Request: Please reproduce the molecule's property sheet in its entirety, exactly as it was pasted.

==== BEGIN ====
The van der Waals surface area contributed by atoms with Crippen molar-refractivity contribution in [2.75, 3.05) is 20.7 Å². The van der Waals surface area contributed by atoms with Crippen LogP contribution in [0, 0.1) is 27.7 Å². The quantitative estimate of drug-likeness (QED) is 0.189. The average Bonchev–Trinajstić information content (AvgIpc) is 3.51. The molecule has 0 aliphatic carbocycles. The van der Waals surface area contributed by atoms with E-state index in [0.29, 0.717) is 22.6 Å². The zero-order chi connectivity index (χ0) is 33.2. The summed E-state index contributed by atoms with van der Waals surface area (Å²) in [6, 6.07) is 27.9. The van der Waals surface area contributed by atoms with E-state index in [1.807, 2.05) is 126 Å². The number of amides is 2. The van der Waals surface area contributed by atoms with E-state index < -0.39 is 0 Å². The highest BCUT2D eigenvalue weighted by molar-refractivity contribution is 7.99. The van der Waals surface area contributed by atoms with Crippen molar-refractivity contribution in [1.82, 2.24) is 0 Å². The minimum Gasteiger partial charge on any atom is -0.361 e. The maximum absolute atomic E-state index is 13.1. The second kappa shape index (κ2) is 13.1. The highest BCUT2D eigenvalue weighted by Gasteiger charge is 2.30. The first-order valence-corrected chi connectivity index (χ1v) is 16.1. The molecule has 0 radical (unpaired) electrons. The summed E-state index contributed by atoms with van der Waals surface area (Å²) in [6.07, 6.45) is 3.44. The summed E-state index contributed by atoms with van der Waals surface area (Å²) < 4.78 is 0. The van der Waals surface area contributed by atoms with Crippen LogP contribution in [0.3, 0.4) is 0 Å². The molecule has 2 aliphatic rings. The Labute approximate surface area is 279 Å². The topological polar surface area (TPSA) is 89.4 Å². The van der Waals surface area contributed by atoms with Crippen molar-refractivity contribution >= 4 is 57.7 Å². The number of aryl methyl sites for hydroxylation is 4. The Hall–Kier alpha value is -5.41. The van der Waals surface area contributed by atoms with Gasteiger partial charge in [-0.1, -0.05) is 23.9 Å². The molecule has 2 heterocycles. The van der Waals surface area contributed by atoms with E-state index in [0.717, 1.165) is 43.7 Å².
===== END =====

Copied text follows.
The van der Waals surface area contributed by atoms with Crippen molar-refractivity contribution in [2.75, 3.05) is 20.7 Å². The van der Waals surface area contributed by atoms with Crippen LogP contribution in [0, 0.1) is 27.7 Å². The quantitative estimate of drug-likeness (QED) is 0.189. The average Bonchev–Trinajstić information content (AvgIpc) is 3.51. The molecule has 0 aliphatic carbocycles. The van der Waals surface area contributed by atoms with E-state index in [0.29, 0.717) is 22.6 Å². The zero-order chi connectivity index (χ0) is 33.2. The summed E-state index contributed by atoms with van der Waals surface area (Å²) in [6, 6.07) is 27.9. The van der Waals surface area contributed by atoms with E-state index in [1.807, 2.05) is 126 Å². The number of amides is 2. The van der Waals surface area contributed by atoms with E-state index < -0.39 is 0 Å². The highest BCUT2D eigenvalue weighted by molar-refractivity contribution is 7.99. The van der Waals surface area contributed by atoms with Crippen molar-refractivity contribution in [1.82, 2.24) is 0 Å². The minimum Gasteiger partial charge on any atom is -0.361 e. The maximum absolute atomic E-state index is 13.1. The second kappa shape index (κ2) is 13.1. The highest BCUT2D eigenvalue weighted by Gasteiger charge is 2.30. The first-order valence-corrected chi connectivity index (χ1v) is 16.1. The molecule has 0 radical (unpaired) electrons. The summed E-state index contributed by atoms with van der Waals surface area (Å²) in [6.07, 6.45) is 3.44. The summed E-state index contributed by atoms with van der Waals surface area (Å²) < 4.78 is 0. The van der Waals surface area contributed by atoms with Crippen LogP contribution in [0.3, 0.4) is 0 Å². The molecule has 2 aliphatic rings. The Labute approximate surface area is 279 Å². The topological polar surface area (TPSA) is 89.4 Å². The van der Waals surface area contributed by atoms with Crippen molar-refractivity contribution >= 4 is 57.7 Å². The number of aryl methyl sites for hydroxylation is 4. The Hall–Kier alpha value is -5.41. The van der Waals surface area contributed by atoms with Gasteiger partial charge in [-0.1, -0.05) is 23.9 Å². The molecule has 2 heterocycles. The van der Waals surface area contributed by atoms with E-state index in [0.717, 1.165) is 43.7 Å².